Last October, the city put a six-month moratorium on new taxi licenses to review the impact of changes including ride-sharing technologies like Uber's app. The city is expected to pass a motion on Tuesday that would extend the moratorium until the end of October 2015.
James Unger, who says he was one of the city's first Uber drivers when it operated in Vancouver briefly in 2012, says customer feedback was mainly positive, and local demand for Uber remains high.
Unger says he understands why Uber, which allows non-regulated drivers to pick up fares in their own personal vehicles, would raise concerns.
But it is up to the B.C. government and the provincial transportation regulator to listen to what customers want, and to come up with new regulations that could incorporate Uber, he said.
"If I was to be able to have carte blanche, I would work closely with these [taxi] companies, with Uber, and try to find a happy medium and develop new regulations that would allow Uber to be integrated into the industry and, at the same time, not walk on the toes of existing operators," Unger told The Early Edition's Rick Cluff.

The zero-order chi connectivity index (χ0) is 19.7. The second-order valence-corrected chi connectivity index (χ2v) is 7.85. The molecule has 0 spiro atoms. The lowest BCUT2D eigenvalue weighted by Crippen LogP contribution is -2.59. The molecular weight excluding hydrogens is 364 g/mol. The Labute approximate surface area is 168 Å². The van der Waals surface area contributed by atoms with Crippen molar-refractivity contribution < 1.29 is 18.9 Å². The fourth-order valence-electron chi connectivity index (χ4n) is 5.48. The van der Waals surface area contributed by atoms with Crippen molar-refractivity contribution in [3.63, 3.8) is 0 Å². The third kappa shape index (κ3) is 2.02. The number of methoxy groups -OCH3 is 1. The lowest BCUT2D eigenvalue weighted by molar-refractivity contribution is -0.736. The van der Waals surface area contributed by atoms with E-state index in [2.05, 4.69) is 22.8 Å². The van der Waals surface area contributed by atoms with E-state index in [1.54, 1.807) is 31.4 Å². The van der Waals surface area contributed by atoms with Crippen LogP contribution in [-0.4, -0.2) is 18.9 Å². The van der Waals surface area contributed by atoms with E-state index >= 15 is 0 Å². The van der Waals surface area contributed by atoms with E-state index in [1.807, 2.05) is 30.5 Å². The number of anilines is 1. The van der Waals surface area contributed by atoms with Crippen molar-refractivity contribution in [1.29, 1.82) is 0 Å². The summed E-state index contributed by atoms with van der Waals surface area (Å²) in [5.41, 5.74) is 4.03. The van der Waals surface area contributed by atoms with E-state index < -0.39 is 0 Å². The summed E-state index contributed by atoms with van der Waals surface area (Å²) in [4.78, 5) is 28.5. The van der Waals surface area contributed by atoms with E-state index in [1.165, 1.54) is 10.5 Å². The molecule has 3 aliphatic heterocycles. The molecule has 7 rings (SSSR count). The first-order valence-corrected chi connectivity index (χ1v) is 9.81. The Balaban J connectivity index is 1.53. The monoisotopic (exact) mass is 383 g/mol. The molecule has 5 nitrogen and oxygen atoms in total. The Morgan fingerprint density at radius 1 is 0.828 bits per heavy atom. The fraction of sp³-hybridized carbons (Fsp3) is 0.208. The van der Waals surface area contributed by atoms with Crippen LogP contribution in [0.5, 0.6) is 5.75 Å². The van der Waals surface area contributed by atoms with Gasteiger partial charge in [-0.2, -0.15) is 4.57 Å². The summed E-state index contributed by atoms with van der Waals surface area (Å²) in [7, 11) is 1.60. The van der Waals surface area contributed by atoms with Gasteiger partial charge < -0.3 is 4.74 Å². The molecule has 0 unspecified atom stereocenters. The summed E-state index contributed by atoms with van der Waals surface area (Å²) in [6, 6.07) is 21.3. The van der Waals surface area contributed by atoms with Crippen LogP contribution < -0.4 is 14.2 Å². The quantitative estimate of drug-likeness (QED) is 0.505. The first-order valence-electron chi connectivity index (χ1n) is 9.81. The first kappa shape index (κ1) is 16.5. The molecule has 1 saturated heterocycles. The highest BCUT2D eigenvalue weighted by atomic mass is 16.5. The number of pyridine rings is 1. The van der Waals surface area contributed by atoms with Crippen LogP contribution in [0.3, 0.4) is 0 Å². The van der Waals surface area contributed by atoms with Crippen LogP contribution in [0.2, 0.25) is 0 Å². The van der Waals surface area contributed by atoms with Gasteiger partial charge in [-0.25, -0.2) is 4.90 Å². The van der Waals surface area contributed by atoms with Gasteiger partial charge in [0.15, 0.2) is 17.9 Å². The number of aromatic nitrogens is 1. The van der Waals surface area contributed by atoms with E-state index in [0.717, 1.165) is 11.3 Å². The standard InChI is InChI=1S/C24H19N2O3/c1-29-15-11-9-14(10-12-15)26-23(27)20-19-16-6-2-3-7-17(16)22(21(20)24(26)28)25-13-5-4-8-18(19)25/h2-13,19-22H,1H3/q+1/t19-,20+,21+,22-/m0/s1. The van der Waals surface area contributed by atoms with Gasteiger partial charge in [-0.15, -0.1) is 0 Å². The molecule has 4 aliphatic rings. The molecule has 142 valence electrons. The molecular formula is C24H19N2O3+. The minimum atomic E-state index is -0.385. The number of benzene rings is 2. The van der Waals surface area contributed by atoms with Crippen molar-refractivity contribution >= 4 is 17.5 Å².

Obstacles for Uber remain
Uber, which already operates in more than 200 cities worldwide, operated in Vancouver for about six months in 2012. The company withdrew from B.C. after the provincial transportation regulator imposed a minimum fare of $75 per trip.
At issue, for Vancouver taxi companies, is the concern that Uber is violating local bylaws and provincial regulations, and attempting to illegally undercut traditional cabs.
When Uber appeared to be entering the market last fall, the Vancouver Taxi Association responded with an injunction to stop it from launching, though it dropped the legal action on Monday. The city of Vancouver also responded by imposing the moratorium, while the provincial government said plainclothes enforcement officers would pose as customers to bust anyone providing a "taxi-like service" without a license.